Should the Lions Be in the Mix for Jets Cornerback Darrelle Revis?

Andrew GardaFeatured ColumnistMarch 6, 2013

CORTLAND, NY - JULY 27:  Darrelle Revis #24 of the New York Jets works out at Jets Training Camp at SUNY Cortland on July 27, 2012 in Cortland, New York.  (Photo by Jeff Zelevansky/Getty Images)
Jeff Zelevansky/Getty Images

The New York Jets apparently have cornerback Darrelle Revis on the trading block (despite swearing they don't) and the Daily News' Manish Mehta is reporting that at least three teams are interested and will make an offer on Mar. 12th.

Now, we're pretty sure that Atlanta is involved. Rumor has it that San Francisco is involved as well, though it's one of those things which makes sense and yet also doesn't due to spending habits and such.

We don't know the third team (and let's face it, in reality, we don't know the first two, either), but it's the time of year for speculation, so the real question is: Should one of these teams be the Lions?

In some ways, it makes a ton of sense. In other ways, it's madness.

The secondary is a big issue and while they may be able to retain Chris Houston, the gap in talent between Houston and Revis is wide and deep.

On paper, the Lions work for Revis. They are able to get some pressure up front (though they do need more) and with the secondary in disarray, trading for Revis locks down one entire half of the field.

Keep in mind he did that with a pass rush far worse than what the Lions had to offer. The next time the Jets pressure the quarterback is likely to be the first time in years.

I've said this many times, but when you're in a conference with offenses containing Matt Ryan, Julio Jones, Roddy White, Aaron Rodgers, Randall Cobb, James Jones, Jordy Nelson, Brandon Marshall, Drew Brees—I could go on—you'd better have the secondary to hold them down.

It's a symbiotic relationship. The pressure from the front seven makes the secondary better, sure, but a secondary covering receivers buys the front seven time to get to the quarterback.

While Richard Sherman may not agree, Revis has been the top shutdown corner in the league for years—right up until his injury.

Which is where we start in terms of the myriad reasons this not only won't happen but shouldn't in any way, shape or form.

How will Revis return from injury and until he does, how can you possibly determine fair value? Revis hasn't even started running yet.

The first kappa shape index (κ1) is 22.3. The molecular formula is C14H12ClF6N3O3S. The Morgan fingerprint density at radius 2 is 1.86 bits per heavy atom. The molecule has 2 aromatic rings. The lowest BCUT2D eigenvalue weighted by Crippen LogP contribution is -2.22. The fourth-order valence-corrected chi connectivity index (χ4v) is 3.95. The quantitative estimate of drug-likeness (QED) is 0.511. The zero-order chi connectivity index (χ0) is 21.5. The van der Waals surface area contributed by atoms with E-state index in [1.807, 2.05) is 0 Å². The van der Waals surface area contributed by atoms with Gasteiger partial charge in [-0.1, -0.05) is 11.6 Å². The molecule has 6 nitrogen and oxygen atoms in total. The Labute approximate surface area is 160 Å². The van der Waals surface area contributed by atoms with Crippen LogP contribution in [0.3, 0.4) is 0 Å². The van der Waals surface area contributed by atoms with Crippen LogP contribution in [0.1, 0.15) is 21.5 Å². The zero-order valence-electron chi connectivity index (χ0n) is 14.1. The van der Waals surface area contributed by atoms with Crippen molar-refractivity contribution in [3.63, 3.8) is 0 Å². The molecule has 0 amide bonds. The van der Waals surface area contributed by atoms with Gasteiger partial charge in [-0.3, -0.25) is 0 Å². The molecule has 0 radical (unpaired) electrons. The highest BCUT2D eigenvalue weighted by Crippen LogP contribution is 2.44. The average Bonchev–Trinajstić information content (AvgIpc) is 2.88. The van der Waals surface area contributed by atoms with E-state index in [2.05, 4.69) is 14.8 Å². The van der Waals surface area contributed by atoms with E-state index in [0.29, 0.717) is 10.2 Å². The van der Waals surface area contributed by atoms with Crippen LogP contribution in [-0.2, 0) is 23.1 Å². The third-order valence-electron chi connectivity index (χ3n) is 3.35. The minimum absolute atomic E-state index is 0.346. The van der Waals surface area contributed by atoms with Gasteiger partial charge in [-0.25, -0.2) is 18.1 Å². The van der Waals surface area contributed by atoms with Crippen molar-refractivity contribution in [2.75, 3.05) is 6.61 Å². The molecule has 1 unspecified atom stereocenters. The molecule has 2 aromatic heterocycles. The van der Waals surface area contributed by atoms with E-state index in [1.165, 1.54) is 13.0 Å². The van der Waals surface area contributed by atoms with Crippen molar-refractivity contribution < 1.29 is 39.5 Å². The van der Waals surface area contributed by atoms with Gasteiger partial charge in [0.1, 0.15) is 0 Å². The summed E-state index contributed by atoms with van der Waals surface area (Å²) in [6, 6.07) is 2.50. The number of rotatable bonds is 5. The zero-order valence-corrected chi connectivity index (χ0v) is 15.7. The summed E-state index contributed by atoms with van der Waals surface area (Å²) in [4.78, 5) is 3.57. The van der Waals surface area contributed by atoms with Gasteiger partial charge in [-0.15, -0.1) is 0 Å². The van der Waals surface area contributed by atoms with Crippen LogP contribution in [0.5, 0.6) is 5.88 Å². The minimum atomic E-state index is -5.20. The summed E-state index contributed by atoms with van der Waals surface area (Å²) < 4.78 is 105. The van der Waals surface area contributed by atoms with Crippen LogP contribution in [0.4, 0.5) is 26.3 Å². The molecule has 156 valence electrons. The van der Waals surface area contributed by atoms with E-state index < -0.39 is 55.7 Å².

A healthy Revis is probably worth a first-round draft pick, plus one (maybe two) more. A Revis coming off of an ACL injury is something you can't quantify.

The Jets will want "healthy Revis" value, but a team has to be insane to pay it.

Because you have no idea what you're getting. How will his injury limit his effectiveness when he returns? Will it cut down on his range, his speed, how he pivots, how he jumps?

Will it change his ability to be a shutdown corner?

Even healthy, we've seen players change teams (and schemes) and completely fall apart. Nnamdi Asomugha ring any bells?

Over at the Go Route,Ty Schalter wrote a great piece on the pitfalls of free agency, but it applies here as well—perhaps even more because this costs you picks and money.

Would Revis see a tumble in stats because the scheme is different than what the Jets run?

It's risky, too risky for a team like the Lions with a limited amount of picks in the upcoming draft—picks they need to shore up many other parts of the team.

Including the No. 5 overall pick in this year's draft. Now, perhaps the Jets would be better served with next year's first-rounder from a team given the better depth at quarterback, but I could see them asking for that fifth overall pick and taking a guy like Geno Smith with him if he's there.

The Lions, however, would be far better served to hold onto as many picks as they can because this draft is deep at several positions where they have needs and at the fifth spot, they will have their pick of great players.

Finally, while I contend that the Lions are not as bad as they looked last year, they aren't Super Bowl contenders. I'd say they are unlikely to even be close as it stands.

Revis would be a huge help but also a huge cost. Because once you trade for Revis, you have to pay Revis. He wants a new contract.

You already have huge cap issues and a monumental amount of money tied up in Matt Stafford and Calvin Johnson (which is why you have cap issues). Do you really want to tie up even more high-end money on a third? What does that mean if you sacrifice while you rebuild?

This team isn't "one Revis away" from a Super Bowl. It's multiple pieces away.

So when Mar. 12th hits, the Lions should turn their attention to their own franchise, free agents and players.

Revis should be something they only read about in the papers.


What do you think? Revis yay or nay? Let us know in the comments.....

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